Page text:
Guest Bender: Kerry from Running on Faith

by Jenn (eating bender) on February 25, 2010

What are you running from?

That question has always been noticeably absent from the way I approach life.

Instead, it’s always what are you running to?

  • A network of friends and family that I love – and bloggies, of course :)
  • A wedding — this one is exciting!
  • A new businessthis one is exciting and scary and thrilling!
  • A blog I enjoy — we’re coming up on the two-year anniversary and I can’t believe it!
  • A new blog — set to launch March 1st!

There’s a lot to be grateful for. But I’m not trying to bullet out everything to say “hey, look at me!” — the point I’m trying to make is that whether you are a runner through life or a runner on the pavement, many of us are always striving toward a goal, a passion or the “next big achievement.”

This is why I think Kerry’s story can relate to all of us. There’s one quote in particular from her post below that stood out to me:

“It is one of those memories that you wish you could remember what your reasoning was.”

Has anyone else ever had that experience? I know I have!

I’ll let her tell you the rest :)

***

Running on Faith

Hey Eating Bender Readers!

I remember telling my students a few months ago that “I’m a runner.” Now, I did not say,  “I enjoy running” or “I’ve ran a race,” but that I consider myself a legitimate runner.

(Photo via mikebaird on Flickr)

When I was in high school, I joined cross country. I did not join because I was recruited by a coach because I was fast as lightning in gym class. Rather, I initially joined because I wanted to stay in shape for softball winter conditioning. That summer between junior and senior year, I ran. A lot. It is a blur to remember how I trained or what I did, but as a teenager, it was quite easy to pick up running and see quick improvement. That is, until the season started and I realized that despite all the effort in the summer, I was never the one at the head of the pack.

I am sure I am not the only one who wishes at times that they stuck with a sport, a musical instrument, or a hobby after all its ups and downs. Being a fairly stubborn teenager, I gave in to the fact that running was hard and that I had to work at it. The minute that my knee started to bother me, I threw in the towel before my second season began. It is one of those memories that you wish you could remember what your reasoning was.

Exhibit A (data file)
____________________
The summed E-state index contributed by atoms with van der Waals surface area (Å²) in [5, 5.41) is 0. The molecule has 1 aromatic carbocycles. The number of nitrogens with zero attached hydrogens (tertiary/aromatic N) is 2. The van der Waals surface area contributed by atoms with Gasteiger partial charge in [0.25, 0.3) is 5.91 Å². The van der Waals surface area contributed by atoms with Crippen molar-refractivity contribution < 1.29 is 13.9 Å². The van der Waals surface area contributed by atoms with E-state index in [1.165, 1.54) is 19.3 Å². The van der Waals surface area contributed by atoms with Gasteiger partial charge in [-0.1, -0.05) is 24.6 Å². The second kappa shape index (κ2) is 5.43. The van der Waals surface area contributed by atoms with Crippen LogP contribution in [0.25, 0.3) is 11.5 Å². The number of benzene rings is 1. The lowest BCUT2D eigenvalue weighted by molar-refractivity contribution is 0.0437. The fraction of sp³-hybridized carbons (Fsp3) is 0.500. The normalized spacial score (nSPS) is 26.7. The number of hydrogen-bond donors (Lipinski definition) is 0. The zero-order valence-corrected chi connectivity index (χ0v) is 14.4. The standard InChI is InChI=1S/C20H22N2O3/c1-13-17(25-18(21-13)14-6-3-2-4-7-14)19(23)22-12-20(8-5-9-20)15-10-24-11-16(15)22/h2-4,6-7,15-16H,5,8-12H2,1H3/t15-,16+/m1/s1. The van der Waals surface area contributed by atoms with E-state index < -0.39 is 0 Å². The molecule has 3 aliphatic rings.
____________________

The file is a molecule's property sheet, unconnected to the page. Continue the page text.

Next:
My short-lived, one season, cross country career was quite a learning experience that I never valued as much as I do now, almost 8 years later. And that is what I am going to write about as today’s Guest Bender — how I personally got back into running without a team, coach, or the ease breaking records. In addition, I hope to offer the little advice that I’ve picked up along the way for those, too, who want to improve or begin running.

I’m Kerry from Running on Faith. After occasionally running and training in college for long distance events, I moved to California and started a new job once after graduation. It took me a year and a half before I really fell in love with running and how it has made me a more positive and optimistic person, especially in such a demanding profession like teaching. In the summer after my first year teaching, I joined a running group and went religiously, training for a half and full marathon last fall/winter season.

(Photo via John-Morgan on Flickr)

After seeing success, I took the “necessary” time off after the marathon before returning back to running. I hoped onto the treadmill and cranked up the pace. I thought to myself, “I just ran a marathon. I can pound out a faster pace on the treadmill. No problemo.” Wrong. Fail. One mile into the run and my IT band went crazy.

(Photo via SashaW on Flickr)


Now, eight years ago, this would have been a similar moment where I’d say “screw this” and throw in the towel. I’ll consider myself wiser this time having approached it with a new mentality of working through a setback. In facing this setback and my recovery through this, I created my blog and in writing, I have been much more aware of my actions and the knowledge (or lack thereof) that I have accumulated about the sport of running. The following is a list of what allowed me to develop as a runner.

  1. Make it personal. Make it about you. What initially discouraged me was that I wasn’t under 8 min/mile pace and that I was not the Boston bound gal at first try (granted, I respect these runners and learn a LOT from them!). After 8 years of working through those insecurities as a teenager and a young 20 something, the beauty of this sport is that it meets you were YOU’RE at. Once I personalized why I run, it made it easier to see the small improvements that are there. Over a year, I’ve been able to improve pace and my endurance and know that with hard work, there’s more to be done.
  2. Read.Read.Read. I want to know SO much about the sport and what is best for me. Whenever I get my hands on a new book, website, article, training plan, I feel like I am back in school trying to study up on a new subject. In doing so, I am more aware of what is going on in the field, what is going on in my body when I run, and most important, how to prevent injuries. There are links on my blog that I use to gather new information.
  3. Set a goal. Back to making it personal, make a goal for yourself. Your goal can be to run a certain distance or time, or it may be that you want to train for an upcoming event. In the spring, I started running really short distances after school at the nearby gym. I spent about two months building to 4 miles comfortably before joining the running group.